(2C)Any representations may be made in writing or, if the respondent so requests, orally at a hearing; and if a hearing is fixed, the applicant must also be given an opportunity to be heard., and

(b)in subsection (3)(a), after “hearing” insert “ (unless the respondent has requested a hearing under subsection (2C)) ”.

(4)The amendments made by this section have effect in relation to any application made under section 111(2) or, as the case may be, 181(1) of the 1995 Act on or after the day on which this Act comes into force.

6Time limit for lodging bills of advocation and bills of suspensionS

(1)After section 191 (appeal by suspension or advocation) of the 1995 Act, insert—

191ATime limit for lodging bills of advocation and bills of suspension

(1)This section applies where a party wishes—

(a)to appeal to the High Court under section 191(1) of this Act by bill of suspension against a conviction or by advocation against an acquittal, or

(b)to appeal to the High Court against, or to bring under review of the High Court, any other decision in a summary prosecution by bill of suspension or by advocation.

(2)The party must lodge the bill of suspension or bill of advocation within 3 weeks of the date of the conviction, acquittal or, as the case may be, other decision to which the bill relates.

(3)The High Court may, on the application of the party, extend the time limit in subsection (2).

(4)An application under subsection (3) must—

(a)state—

(i)the reasons why the applicant failed to comply with the time limit in subsection (2), and

(ii)the proposed grounds of appeal or review, and

(b)be intimated in writing by the applicant to the other party to the prosecution.

(5)If the other party so requests within 7 days of receipt of intimation of the application under subsection (4)(b), the other party must be given an opportunity to make representations before the application is determined.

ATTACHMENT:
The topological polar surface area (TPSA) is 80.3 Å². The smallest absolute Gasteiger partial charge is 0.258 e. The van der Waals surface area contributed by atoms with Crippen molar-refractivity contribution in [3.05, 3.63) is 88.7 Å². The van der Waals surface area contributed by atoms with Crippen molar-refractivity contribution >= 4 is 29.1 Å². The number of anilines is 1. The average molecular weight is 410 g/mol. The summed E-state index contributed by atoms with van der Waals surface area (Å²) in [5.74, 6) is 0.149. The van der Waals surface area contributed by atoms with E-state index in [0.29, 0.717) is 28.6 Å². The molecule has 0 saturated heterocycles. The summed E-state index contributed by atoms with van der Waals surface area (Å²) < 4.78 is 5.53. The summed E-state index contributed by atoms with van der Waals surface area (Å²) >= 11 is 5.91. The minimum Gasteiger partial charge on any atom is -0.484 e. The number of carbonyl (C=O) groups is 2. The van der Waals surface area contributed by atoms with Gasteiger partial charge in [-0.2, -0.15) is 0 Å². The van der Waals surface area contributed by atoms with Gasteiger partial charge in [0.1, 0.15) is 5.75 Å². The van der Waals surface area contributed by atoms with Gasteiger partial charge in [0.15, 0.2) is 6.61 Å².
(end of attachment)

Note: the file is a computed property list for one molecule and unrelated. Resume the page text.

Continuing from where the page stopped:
(6)Any representations may be made in writing or, if the other party so requests, orally at a hearing; and if a hearing is fixed, the applicant must also be given an opportunity to be heard..

(2)In the case where the date of the conviction, acquittal or other decision referred to in subsection (1) of section 191A of the 1995 Act (as inserted by subsection (1) of this section) is before the date on which this Act comes into force, subsection (2) of section 191A (as so inserted) has effect as if, for the reference to the date of the conviction, acquittal or, as the case may be, other decision, there were substituted a reference to the date on which this Act comes into force.

7References by the Scottish Criminal Cases Review CommissionS

(1)The 1995 Act is amended as follows.

(2)In section 194B (SCCRC's power to refer cases to the High Court), in subsection (1), before “the case” insert “ , subject to section 194DA of this Act, ”.

(3)In section 194C (grounds for reference)—

(a)the existing words become subsection (1), and

(b)after that subsection, insert—

(2)In determining whether or not it is in the interests of justice that a reference should be made, the Commission must have regard to the need for finality and certainty in the determination of criminal proceedings..

(4)After section 194D, insert—

194DAHigh Court's power to reject a reference made by the Commission

(1)Where the Commission has referred a case to the High Court under section 194B of this Act, the High Court may, despite section 194B(1), reject the reference if the Court considers that it is not in the interests of justice that any appeal arising from the reference should proceed.

(2)In determining whether or not it is in the interests of justice that any appeal arising from the reference should proceed, the High Court must have regard to the need for finality and certainty in the determination of criminal proceedings.

(3)On rejecting a reference under this section, the High Court may make such order as it considers necessary or appropriate..

GeneralS

8InterpretationS

In this Act, “the 1995 Act” means the Criminal Procedure (Scotland) Act 1995 (c.46).

9CommencementS

This Act comes into force at the beginning of the day after the day on which the Bill for this Act receives Royal Assent.

10Short titleS

This Act may be cited as the Criminal Procedure (Legal Assistance, Detention and Appeals) (Scotland) Act 2010.